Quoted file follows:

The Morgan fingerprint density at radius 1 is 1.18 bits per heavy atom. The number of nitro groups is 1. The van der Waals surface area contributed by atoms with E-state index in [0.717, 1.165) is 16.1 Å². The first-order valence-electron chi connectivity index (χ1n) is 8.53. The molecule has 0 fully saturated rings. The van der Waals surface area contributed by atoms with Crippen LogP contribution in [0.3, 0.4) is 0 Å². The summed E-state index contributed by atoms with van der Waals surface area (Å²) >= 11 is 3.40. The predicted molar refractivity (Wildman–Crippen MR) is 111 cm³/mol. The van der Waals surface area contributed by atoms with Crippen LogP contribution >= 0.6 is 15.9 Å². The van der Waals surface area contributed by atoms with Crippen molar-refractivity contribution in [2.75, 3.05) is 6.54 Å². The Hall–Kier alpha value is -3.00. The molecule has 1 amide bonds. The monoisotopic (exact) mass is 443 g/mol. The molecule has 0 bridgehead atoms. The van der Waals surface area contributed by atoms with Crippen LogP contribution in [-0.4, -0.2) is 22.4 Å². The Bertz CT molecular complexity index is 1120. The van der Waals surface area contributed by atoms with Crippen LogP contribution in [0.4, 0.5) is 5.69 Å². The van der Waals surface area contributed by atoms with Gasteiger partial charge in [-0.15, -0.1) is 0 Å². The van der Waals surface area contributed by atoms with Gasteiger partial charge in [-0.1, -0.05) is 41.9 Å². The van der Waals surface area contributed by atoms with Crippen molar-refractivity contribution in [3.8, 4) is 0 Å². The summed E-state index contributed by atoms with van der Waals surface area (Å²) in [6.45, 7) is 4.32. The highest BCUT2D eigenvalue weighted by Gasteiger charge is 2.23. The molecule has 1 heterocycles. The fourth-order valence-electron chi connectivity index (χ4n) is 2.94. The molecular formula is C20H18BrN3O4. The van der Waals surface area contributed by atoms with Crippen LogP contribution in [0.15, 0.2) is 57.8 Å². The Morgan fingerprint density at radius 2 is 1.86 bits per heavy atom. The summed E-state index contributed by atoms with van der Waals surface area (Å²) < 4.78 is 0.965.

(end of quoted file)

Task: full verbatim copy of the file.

The Morgan fingerprint density at radius 1 is 1.18 bits per heavy atom. The number of nitro groups is 1. The van der Waals surface area contributed by atoms with E-state index in [0.717, 1.165) is 16.1 Å². The first-order valence-electron chi connectivity index (χ1n) is 8.53. The molecule has 0 fully saturated rings. The van der Waals surface area contributed by atoms with Crippen LogP contribution in [0.3, 0.4) is 0 Å². The summed E-state index contributed by atoms with van der Waals surface area (Å²) >= 11 is 3.40. The predicted molar refractivity (Wildman–Crippen MR) is 111 cm³/mol. The van der Waals surface area contributed by atoms with Crippen LogP contribution >= 0.6 is 15.9 Å². The van der Waals surface area contributed by atoms with Crippen molar-refractivity contribution in [2.75, 3.05) is 6.54 Å². The Hall–Kier alpha value is -3.00. The molecule has 1 amide bonds. The monoisotopic (exact) mass is 443 g/mol. The molecule has 0 bridgehead atoms. The van der Waals surface area contributed by atoms with Crippen LogP contribution in [-0.4, -0.2) is 22.4 Å². The Bertz CT molecular complexity index is 1120. The van der Waals surface area contributed by atoms with Crippen LogP contribution in [0.4, 0.5) is 5.69 Å². The van der Waals surface area contributed by atoms with Gasteiger partial charge in [-0.15, -0.1) is 0 Å². The van der Waals surface area contributed by atoms with Gasteiger partial charge in [-0.1, -0.05) is 41.9 Å². The van der Waals surface area contributed by atoms with Crippen molar-refractivity contribution in [3.8, 4) is 0 Å². The summed E-state index contributed by atoms with van der Waals surface area (Å²) in [6.45, 7) is 4.32. The highest BCUT2D eigenvalue weighted by Gasteiger charge is 2.23. The molecule has 1 heterocycles. The fourth-order valence-electron chi connectivity index (χ4n) is 2.94. The molecular formula is C20H18BrN3O4. The van der Waals surface area contributed by atoms with Crippen LogP contribution in [0.15, 0.2) is 57.8 Å². The Morgan fingerprint density at radius 2 is 1.86 bits per heavy atom. The summed E-state index contributed by atoms with van der Waals surface area (Å²) < 4.78 is 0.965.